When I play shakuhachi, I feel connected to the world. I play Tamuke for people who passed away whether I know them or not, wherever the people who loved them live, I play specific healing and compassionate pieces for dear ones wherever they live and I feel connected to them, I blow peace and compassion for the people with dementia, etc. And I dedicate a moment to blow for peace in the world. This is my own spiritual way. I don’t ask anybody to imitate me, and I am happy to share my meditation practice with some students during the Fuki-awase sessions I organise from time to time.
Playing a honkyoku doesn’t mean you are meditating. As well as you don’t need to play a honkyoku to meditate while playing shakuhachi. Playing honkyoku is a type of meditation you can use to meditate. With a lot of practice – meditation practice AND musical practice of the piece – it can actually become one same thing. This is my experience and my quest as well.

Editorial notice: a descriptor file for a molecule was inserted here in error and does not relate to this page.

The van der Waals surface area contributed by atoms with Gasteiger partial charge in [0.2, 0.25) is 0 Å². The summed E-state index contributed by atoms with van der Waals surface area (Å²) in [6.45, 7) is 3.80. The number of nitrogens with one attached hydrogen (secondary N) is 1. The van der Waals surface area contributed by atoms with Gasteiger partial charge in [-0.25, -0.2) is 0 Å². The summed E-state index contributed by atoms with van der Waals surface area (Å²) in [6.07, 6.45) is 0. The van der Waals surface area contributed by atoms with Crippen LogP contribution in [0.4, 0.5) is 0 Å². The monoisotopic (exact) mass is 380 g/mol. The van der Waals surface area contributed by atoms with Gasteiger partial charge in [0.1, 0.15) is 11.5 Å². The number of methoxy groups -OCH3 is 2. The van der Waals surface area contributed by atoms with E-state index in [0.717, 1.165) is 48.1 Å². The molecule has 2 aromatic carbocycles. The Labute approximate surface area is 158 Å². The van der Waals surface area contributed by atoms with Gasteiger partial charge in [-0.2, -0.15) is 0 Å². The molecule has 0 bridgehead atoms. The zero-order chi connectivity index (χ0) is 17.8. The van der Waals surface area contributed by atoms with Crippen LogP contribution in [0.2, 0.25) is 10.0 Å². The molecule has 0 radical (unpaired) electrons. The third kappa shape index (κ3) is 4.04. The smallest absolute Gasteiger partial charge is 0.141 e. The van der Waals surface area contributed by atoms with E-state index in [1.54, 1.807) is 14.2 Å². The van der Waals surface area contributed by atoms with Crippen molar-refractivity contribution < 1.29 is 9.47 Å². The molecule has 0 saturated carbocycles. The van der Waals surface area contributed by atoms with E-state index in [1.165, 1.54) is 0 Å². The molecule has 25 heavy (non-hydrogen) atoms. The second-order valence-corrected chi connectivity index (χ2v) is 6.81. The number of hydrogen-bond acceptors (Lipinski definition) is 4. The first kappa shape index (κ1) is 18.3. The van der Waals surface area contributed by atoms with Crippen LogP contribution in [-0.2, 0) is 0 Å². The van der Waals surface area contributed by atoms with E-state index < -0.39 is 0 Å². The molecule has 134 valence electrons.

When you know the piece well enough to be free from notation, technics and self-judgement, playing an entire honkyoku becomes like playing one single tone.
But here is my point: practicing meditation is not practicing shakuhachi. You need both!
In order to play a honkyoku properly, you need to master the piece, meaning all the technical issues of it (notes, sound, intonation), the phrases, the inner rhythm, the silence. This is music. And the style of honkyoku you like is yours to decide.